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Dinei Pruzbol (1) – Hashmatas Kesafim

D'var Halacha
D'var Halacha
Dinei Pruzbol (1) - Hashmatas Kesafim
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SInce this year is a shemitah year, we will take a break from the Chayei Adam to discuss the halachos of pruzbol.

 

One of the issurim in the Torah related to shemitah is the issur to collect a debt. According to most rishonim, this issur takes effect at the end of the shemitah year, at the last moment of Elul. Thus, all debts are canceled when we begin the new year following shemitah. In the same way that shemitah releases the land from usage, it releases debts as well. We will clarify how the shemitah process cancels loans, and how the pruzbol allows for their collection.

 

The types of debts canceled by the shemitah process are specifically loans in which one person borrowed from another. The Torah writes the prohibition as lo yigos, he shall not approach the borrower for the debt. If the Shimon, the borrower, wishes to pay, the Reuvain, the lender, must tell him meshameit ani, that he is keeping shemitah, but if the borrower insists on paying, he may accept it. However, Reuvain may not ask for the debt.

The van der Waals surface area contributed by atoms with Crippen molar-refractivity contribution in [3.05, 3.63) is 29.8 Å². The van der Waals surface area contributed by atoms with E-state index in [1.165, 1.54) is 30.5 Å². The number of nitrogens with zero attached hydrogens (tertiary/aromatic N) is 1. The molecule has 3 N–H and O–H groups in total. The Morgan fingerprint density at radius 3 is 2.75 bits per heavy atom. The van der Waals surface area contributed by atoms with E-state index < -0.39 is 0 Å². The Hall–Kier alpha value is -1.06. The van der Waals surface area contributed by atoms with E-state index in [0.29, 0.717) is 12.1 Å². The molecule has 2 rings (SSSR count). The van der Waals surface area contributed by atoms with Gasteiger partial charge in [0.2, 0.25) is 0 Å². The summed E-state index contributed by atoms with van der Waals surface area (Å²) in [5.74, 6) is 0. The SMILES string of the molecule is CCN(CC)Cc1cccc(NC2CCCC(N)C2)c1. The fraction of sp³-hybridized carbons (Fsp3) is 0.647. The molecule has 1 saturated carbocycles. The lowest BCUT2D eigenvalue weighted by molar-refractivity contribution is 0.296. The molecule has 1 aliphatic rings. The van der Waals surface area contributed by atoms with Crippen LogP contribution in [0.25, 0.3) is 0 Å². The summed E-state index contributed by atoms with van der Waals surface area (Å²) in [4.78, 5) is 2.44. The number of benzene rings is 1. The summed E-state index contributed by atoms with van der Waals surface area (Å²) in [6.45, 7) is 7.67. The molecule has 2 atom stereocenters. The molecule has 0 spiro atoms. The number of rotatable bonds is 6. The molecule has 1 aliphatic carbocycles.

We learn from here that if Reuvain cannot ask for the debt anyways, such as a debt which is not yet due for collection, the debt is not canceled. Since it is not yet due, it cannot be asked for, so it does not get canceled.

Taking it a step further, we need to discuss purchases on merchandise and workers owed wages. The Mishnah gives a case of merchandise purchased on credit, such as a tab at the grocer, until the grocer eventually sends a bill to the customer. If the bill is sent before the shemitah year, the money is a debt ready to be paid, so shemitah cancels it. However, as long as it is on the tab, and the grocer has not asked for it, it does not get canceled.

 

Similarly, regarding a worker who is paid for a job, such as a plumber or electrician, if they are still in the middle of the job, the debt is not canceled, as it is not yet collectable. If the job is finished before the end of shemitah, and the standard is that the worker is due to be paid immediately, the debt is due, so shemitah would cancel it and the worker cannot collect it. 

 

Another similar situation is a salaried worker who is paid on a weekly or monthly basis. The question will affect the last pay period of the previous year. If the pay period does not end until after shemitah, they may collect that month’s salary, since it was not yet collectable until after shemitah. However, if the pay period ended before shemitah, and the employer did not yet pay before Rosh Hashanah the debt is canceled through shemitah. 

 

We see that shemitah has the ability to cancel not only debts from a loan, but debts from other obligations as well.  This becomes relevant in many ways, including tutoring or selling something, and not only when lending money.

 

Summary

Shemittah cancels any debts from obligations in which the debt is due to be paid up before Rosh Hashanah.

 

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